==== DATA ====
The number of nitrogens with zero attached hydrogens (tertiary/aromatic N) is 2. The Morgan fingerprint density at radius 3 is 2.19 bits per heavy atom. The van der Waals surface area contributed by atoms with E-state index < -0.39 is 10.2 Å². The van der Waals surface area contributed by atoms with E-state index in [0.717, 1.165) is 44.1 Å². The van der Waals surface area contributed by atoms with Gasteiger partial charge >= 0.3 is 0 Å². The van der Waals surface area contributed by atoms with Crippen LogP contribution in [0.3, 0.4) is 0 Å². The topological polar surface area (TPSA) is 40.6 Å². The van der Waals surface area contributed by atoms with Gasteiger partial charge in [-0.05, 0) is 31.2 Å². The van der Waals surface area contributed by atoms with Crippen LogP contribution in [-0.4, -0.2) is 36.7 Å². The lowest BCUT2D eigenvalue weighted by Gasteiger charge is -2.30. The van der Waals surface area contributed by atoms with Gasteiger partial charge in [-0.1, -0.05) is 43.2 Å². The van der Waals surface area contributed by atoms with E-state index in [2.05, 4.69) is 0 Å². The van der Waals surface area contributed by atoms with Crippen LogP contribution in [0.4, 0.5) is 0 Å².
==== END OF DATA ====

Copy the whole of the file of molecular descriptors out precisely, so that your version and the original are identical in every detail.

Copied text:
The number of nitrogens with zero attached hydrogens (tertiary/aromatic N) is 2. The Morgan fingerprint density at radius 3 is 2.19 bits per heavy atom. The van der Waals surface area contributed by atoms with E-state index < -0.39 is 10.2 Å². The van der Waals surface area contributed by atoms with E-state index in [0.717, 1.165) is 44.1 Å². The van der Waals surface area contributed by atoms with Gasteiger partial charge >= 0.3 is 0 Å². The van der Waals surface area contributed by atoms with Crippen LogP contribution in [0.3, 0.4) is 0 Å². The topological polar surface area (TPSA) is 40.6 Å². The van der Waals surface area contributed by atoms with Gasteiger partial charge in [-0.05, 0) is 31.2 Å². The van der Waals surface area contributed by atoms with Crippen LogP contribution in [-0.4, -0.2) is 36.7 Å². The lowest BCUT2D eigenvalue weighted by Gasteiger charge is -2.30. The van der Waals surface area contributed by atoms with Gasteiger partial charge in [-0.1, -0.05) is 43.2 Å². The van der Waals surface area contributed by atoms with E-state index in [2.05, 4.69) is 0 Å². The van der Waals surface area contributed by atoms with Crippen LogP contribution in [0.4, 0.5) is 0 Å².